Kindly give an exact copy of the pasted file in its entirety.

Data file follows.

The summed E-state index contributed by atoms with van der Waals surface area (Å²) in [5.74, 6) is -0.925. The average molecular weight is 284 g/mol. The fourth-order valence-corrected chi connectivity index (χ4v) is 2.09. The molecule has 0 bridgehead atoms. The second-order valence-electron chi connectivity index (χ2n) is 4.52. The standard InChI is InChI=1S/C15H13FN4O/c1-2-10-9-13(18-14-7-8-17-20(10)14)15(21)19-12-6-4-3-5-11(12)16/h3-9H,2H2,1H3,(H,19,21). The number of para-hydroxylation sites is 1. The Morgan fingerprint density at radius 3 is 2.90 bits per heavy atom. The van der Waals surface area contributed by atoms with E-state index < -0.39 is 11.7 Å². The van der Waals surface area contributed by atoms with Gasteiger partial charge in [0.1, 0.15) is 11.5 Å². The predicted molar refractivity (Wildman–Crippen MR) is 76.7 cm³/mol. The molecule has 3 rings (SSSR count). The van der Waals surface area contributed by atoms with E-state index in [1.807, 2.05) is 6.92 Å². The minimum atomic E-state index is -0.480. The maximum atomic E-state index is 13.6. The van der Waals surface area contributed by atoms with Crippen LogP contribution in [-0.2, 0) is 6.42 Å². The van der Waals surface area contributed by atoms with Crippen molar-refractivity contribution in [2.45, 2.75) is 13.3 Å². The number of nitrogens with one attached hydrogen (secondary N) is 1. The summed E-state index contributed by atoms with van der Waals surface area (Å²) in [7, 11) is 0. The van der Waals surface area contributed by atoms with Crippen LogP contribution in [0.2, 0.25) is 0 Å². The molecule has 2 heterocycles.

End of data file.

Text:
The summed E-state index contributed by atoms with van der Waals surface area (Å²) in [5.74, 6) is -0.925. The average molecular weight is 284 g/mol. The fourth-order valence-corrected chi connectivity index (χ4v) is 2.09. The molecule has 0 bridgehead atoms. The second-order valence-electron chi connectivity index (χ2n) is 4.52. The standard InChI is InChI=1S/C15H13FN4O/c1-2-10-9-13(18-14-7-8-17-20(10)14)15(21)19-12-6-4-3-5-11(12)16/h3-9H,2H2,1H3,(H,19,21). The number of para-hydroxylation sites is 1. The Morgan fingerprint density at radius 3 is 2.90 bits per heavy atom. The van der Waals surface area contributed by atoms with E-state index < -0.39 is 11.7 Å². The van der Waals surface area contributed by atoms with Gasteiger partial charge in [0.1, 0.15) is 11.5 Å². The predicted molar refractivity (Wildman–Crippen MR) is 76.7 cm³/mol. The molecule has 3 rings (SSSR count). The van der Waals surface area contributed by atoms with E-state index in [1.807, 2.05) is 6.92 Å². The minimum atomic E-state index is -0.480. The maximum atomic E-state index is 13.6. The van der Waals surface area contributed by atoms with Crippen LogP contribution in [-0.2, 0) is 6.42 Å². The van der Waals surface area contributed by atoms with Crippen molar-refractivity contribution in [2.45, 2.75) is 13.3 Å². The number of nitrogens with one attached hydrogen (secondary N) is 1. The summed E-state index contributed by atoms with van der Waals surface area (Å²) in [7, 11) is 0. The van der Waals surface area contributed by atoms with Crippen LogP contribution in [0.2, 0.25) is 0 Å². The molecule has 2 heterocycles.